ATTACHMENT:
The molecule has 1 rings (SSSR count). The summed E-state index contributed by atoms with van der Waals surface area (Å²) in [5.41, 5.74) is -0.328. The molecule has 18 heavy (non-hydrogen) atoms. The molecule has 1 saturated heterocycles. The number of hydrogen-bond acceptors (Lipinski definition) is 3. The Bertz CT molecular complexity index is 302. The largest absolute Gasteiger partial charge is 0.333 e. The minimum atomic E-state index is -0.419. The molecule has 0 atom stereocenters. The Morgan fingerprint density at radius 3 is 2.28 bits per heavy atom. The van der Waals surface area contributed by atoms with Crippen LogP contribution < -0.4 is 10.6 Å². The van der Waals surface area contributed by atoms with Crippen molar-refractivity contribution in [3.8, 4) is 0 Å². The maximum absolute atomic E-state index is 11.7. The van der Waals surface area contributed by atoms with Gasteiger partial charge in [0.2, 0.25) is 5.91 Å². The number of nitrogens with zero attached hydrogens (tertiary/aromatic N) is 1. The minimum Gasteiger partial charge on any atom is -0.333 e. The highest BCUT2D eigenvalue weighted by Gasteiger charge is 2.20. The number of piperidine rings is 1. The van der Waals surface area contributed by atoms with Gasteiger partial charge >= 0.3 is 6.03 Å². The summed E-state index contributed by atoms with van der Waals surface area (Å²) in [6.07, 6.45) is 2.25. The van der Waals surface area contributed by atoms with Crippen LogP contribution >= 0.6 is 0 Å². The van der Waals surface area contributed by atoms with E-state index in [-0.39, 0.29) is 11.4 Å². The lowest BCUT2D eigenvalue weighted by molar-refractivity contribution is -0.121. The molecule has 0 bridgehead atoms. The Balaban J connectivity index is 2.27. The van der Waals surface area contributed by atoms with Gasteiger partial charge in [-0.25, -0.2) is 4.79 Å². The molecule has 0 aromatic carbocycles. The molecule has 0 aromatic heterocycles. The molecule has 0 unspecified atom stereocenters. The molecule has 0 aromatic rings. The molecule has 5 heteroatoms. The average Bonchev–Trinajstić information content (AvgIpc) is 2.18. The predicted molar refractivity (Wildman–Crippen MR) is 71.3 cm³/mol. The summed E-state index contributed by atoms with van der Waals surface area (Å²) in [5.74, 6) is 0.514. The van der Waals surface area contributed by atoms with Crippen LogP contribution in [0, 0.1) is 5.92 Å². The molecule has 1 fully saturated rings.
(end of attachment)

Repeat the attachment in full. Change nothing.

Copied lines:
The molecule has 1 rings (SSSR count). The summed E-state index contributed by atoms with van der Waals surface area (Å²) in [5.41, 5.74) is -0.328. The molecule has 18 heavy (non-hydrogen) atoms. The molecule has 1 saturated heterocycles. The number of hydrogen-bond acceptors (Lipinski definition) is 3. The Bertz CT molecular complexity index is 302. The largest absolute Gasteiger partial charge is 0.333 e. The minimum atomic E-state index is -0.419. The molecule has 0 atom stereocenters. The Morgan fingerprint density at radius 3 is 2.28 bits per heavy atom. The van der Waals surface area contributed by atoms with Crippen LogP contribution < -0.4 is 10.6 Å². The van der Waals surface area contributed by atoms with Crippen molar-refractivity contribution in [3.8, 4) is 0 Å². The maximum absolute atomic E-state index is 11.7. The van der Waals surface area contributed by atoms with Gasteiger partial charge in [0.2, 0.25) is 5.91 Å². The number of nitrogens with zero attached hydrogens (tertiary/aromatic N) is 1. The minimum Gasteiger partial charge on any atom is -0.333 e. The highest BCUT2D eigenvalue weighted by Gasteiger charge is 2.20. The number of piperidine rings is 1. The van der Waals surface area contributed by atoms with Gasteiger partial charge >= 0.3 is 6.03 Å². The summed E-state index contributed by atoms with van der Waals surface area (Å²) in [6.07, 6.45) is 2.25. The van der Waals surface area contributed by atoms with Crippen LogP contribution >= 0.6 is 0 Å². The van der Waals surface area contributed by atoms with E-state index in [-0.39, 0.29) is 11.4 Å². The lowest BCUT2D eigenvalue weighted by molar-refractivity contribution is -0.121. The molecule has 0 bridgehead atoms. The Balaban J connectivity index is 2.27. The van der Waals surface area contributed by atoms with Gasteiger partial charge in [-0.25, -0.2) is 4.79 Å². The molecule has 0 aromatic carbocycles. The molecule has 0 aromatic heterocycles. The molecule has 0 unspecified atom stereocenters. The molecule has 0 aromatic rings. The molecule has 5 heteroatoms. The average Bonchev–Trinajstić information content (AvgIpc) is 2.18. The predicted molar refractivity (Wildman–Crippen MR) is 71.3 cm³/mol. The summed E-state index contributed by atoms with van der Waals surface area (Å²) in [5.74, 6) is 0.514. The van der Waals surface area contributed by atoms with Crippen LogP contribution in [0, 0.1) is 5.92 Å². The molecule has 1 fully saturated rings.